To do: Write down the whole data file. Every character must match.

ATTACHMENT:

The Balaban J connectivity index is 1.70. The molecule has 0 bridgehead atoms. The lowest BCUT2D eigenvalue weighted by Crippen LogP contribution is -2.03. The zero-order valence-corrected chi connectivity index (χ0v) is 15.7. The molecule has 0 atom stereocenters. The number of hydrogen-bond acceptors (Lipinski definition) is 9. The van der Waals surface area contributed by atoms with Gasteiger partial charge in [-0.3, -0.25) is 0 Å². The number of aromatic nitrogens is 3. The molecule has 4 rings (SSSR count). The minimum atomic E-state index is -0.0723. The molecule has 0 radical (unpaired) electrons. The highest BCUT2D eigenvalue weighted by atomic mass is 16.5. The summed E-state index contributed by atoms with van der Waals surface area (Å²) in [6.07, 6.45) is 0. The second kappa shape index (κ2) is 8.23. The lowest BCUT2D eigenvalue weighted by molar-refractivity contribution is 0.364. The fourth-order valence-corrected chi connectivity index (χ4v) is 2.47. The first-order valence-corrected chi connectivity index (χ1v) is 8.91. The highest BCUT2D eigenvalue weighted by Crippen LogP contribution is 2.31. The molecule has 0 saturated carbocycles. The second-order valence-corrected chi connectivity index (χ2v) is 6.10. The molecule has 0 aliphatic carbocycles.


The Balaban J connectivity index is 1.70. The molecule has 0 bridgehead atoms. The lowest BCUT2D eigenvalue weighted by Crippen LogP contribution is -2.03. The zero-order valence-corrected chi connectivity index (χ0v) is 15.7. The molecule has 0 atom stereocenters. The number of hydrogen-bond acceptors (Lipinski definition) is 9. The van der Waals surface area contributed by atoms with Gasteiger partial charge in [-0.3, -0.25) is 0 Å². The number of aromatic nitrogens is 3. The molecule has 4 rings (SSSR count). The minimum atomic E-state index is -0.0723. The molecule has 0 radical (unpaired) electrons. The highest BCUT2D eigenvalue weighted by atomic mass is 16.5. The summed E-state index contributed by atoms with van der Waals surface area (Å²) in [6.07, 6.45) is 0. The second kappa shape index (κ2) is 8.23. The lowest BCUT2D eigenvalue weighted by molar-refractivity contribution is 0.364. The fourth-order valence-corrected chi connectivity index (χ4v) is 2.47. The first-order valence-corrected chi connectivity index (χ1v) is 8.91. The highest BCUT2D eigenvalue weighted by Crippen LogP contribution is 2.31. The molecule has 0 saturated carbocycles. The second-order valence-corrected chi connectivity index (χ2v) is 6.10. The molecule has 0 aliphatic carbocycles.